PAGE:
Joe Bent: Always the riff first, I constantly hear music in my head. So these little snippets of a song will pop in my head, I'll put it to an instrument then later the words come.

GuerrillaRocanrol: And what do you love to sing or growl about?

Joe Bent: Heartbreak, whiskey and things of that nature.

GuerrillaRocanrol: And this space for you to add whatever you like...

Joe Bent: My message I'd like to get across to people is that whatever you do, stay true to yourself. It shouldn't be about becoming a millionaire. It should always be about self expression.



lunes, 22 de agosto de 2016

Just when i was begining to recover "the faith"

I see so many things i deeply hate in the music business. Especially in the underground scene, where things should be more human, funny, daring, fair, etc, etc. Yea, i know that believing that is rather naive.

I can't relate to mainstream acts because of the loads of crap they deliver. Artistically, business-wise, how they deal with fans and even political stuff they support. So i naturally chose the underground and its supposed freedom, openness, weirdness, supposed cooperative effort...day by day more rare to find.

Too many times, underground promoters and "sceneters" are showing themselves as harmful as the "big fishes" out there. If you are a musician, with personal stuff to share, you not only have to work like a bastard. All your work will be useless without a seal of approval: get signed by a "hype" label, be picked as opener by a major band, pay big loads to record in a trendy studio, your music picked for tv, that kinda things.

All this rant is for i've just seen something unbelievable in facebook: some unknown and very underground musician is signed by a "specialist" record label. Inmediately (in the comments below the announcement) the musician gets an invitation to play a fest in Europe next Summer!
Is the promoter crazy? that particular scene is actually a sect? musicians need to be already known to get some exposure? Why the promoter didn't make the offer before the announcement? And remember, we are talking of a very little fest, lost in a rural area of Germany. An event that draws no more than 250 people in the best day. Pure lunacy.

I'm not buying that kinda shits. And you shouldn't buy the hype. 

jueves, 18 de agosto de 2016

5 Questions project: Mark "Porkchop" Holder

Talking today with Mark "Porkchop" Holder, deep blues singer, great dobro player, outstanding street performer that lives in Chattanooga, Tennessee. I heard of him through the Deep Blues festival connection.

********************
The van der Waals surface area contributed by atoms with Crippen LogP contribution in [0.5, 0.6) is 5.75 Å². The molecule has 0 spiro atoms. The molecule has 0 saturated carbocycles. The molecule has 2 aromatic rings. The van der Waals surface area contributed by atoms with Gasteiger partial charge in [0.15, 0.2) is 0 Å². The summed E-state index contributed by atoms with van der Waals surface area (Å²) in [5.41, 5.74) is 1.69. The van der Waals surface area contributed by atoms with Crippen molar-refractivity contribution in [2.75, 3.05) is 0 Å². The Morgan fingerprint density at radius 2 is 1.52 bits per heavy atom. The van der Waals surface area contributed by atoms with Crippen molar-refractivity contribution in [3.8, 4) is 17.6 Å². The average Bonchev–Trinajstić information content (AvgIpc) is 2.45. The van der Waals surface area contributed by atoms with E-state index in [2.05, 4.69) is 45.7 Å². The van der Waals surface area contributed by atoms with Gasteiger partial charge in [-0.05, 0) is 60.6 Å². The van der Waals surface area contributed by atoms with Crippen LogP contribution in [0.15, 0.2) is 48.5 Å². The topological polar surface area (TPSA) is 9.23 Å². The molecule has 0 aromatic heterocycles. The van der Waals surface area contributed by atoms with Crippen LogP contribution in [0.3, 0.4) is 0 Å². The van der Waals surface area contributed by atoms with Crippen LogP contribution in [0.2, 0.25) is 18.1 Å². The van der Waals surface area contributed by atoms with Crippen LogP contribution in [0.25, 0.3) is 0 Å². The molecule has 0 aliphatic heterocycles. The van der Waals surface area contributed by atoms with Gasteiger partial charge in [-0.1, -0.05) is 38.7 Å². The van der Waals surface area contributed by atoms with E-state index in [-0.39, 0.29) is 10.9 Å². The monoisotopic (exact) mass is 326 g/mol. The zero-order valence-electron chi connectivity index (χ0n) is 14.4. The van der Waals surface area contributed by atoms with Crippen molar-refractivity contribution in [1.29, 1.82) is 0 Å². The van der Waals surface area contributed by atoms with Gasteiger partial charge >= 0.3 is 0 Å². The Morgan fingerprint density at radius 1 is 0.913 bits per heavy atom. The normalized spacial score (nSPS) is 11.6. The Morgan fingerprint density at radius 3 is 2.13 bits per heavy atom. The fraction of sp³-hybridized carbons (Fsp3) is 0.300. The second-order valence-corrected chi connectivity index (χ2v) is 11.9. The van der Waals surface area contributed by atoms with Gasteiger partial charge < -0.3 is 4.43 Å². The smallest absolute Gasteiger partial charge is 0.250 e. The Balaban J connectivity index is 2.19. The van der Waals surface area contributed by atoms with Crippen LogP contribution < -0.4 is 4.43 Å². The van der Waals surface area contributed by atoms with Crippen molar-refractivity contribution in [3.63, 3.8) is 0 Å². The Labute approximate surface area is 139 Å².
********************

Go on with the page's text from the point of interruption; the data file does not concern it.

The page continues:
GuerrillaRocanrol:
When did you start playing and what made you begin?

Mark Holder:

I started as a singer when I was a child in church. Began to write words and sing them professionally at 22 years of age. Played harmonica and guitar shortly after. First music i was ever exposed to was rural bottleneck/harmonica blues played by my granfather and a negro friend of his who had a farm next door to ours.

GuerrillaRocanrol:
Good! I see that when you don't play at venues or events, you become a street performer, are you playing on a daily basis? ¿any dayjob apart from music?

Mark Holder:
I am playing venues in my region. My 3 piece band is signing a contract with a label that has European and U.S. distribution, so touring will follow shortly.
I always play on the street. It's necessary for my happiness to do that.

Mark playing the dobro


GuerrillaRocanrol:
Touring! that was my next question: how do you book the gigs and is it hard?

Mark Holder:
I book myself. It is hard. Having the Label behind me will make it easier; easier to atrract an agent, and easier to self-book if I have to go that route. Clubs take you more seriuosly with a good label behind you.

GuerrillaRocanrol: Yea, it must be a totally different experience.

Mark Holder: Better. People need to know that the "business" is embracing you. They don't trust their own taste.

GuerrillaRocanrol: Hahahaha, that's the most accurate and to the point explanation i have read.
I reckon many musicians from the States look forward coming to Europe. It seems that the public and opportunities here are kinder and better for them.

Mark Holder: The attitude towards art is more enlightened.

GuerrillaRocanrol: Do you think that's a common thought among the scene?

Mark Holder: Most American musicians have no concept of how much better things are for us in Europe. You can't grasp it. Roots and traditional music is marginalized here and associated with the poor and seen as unsophisticated. Racism is still a big factor.

GuerrillaRocanrol: Yea, i see...and we're finishing! Have you ever thought of quitting music? why?

Mark Holder:
No. I can't. I tried. Ended up playing in the street in Nashville for two years. Paid for a house, car and the things of life with money thrown into my guitar case. It is who I am. How I deal with the pain in my soul.



GuerrillaRocanrol: Whoa! if you don't mind, i´d like to know more about that. Here where i live, you can't even play in the streets. It's impossible to earn money that way.

Mark Holder:
It is tolerated in certain places here. Bar and restaurant districts. We have freedom of speech. Sometimes the police even respect it.

GuerrillaRocanrol: Why did you think of quitting?

Mark Holder: A wife. Also my health was bad. The band i was in was working super hard and i wasn't taking very good care of myself.

GuerrillaRocanrol: Great interview Mark, we're done, thanks a lot!

Mark Holder:
Glad to help.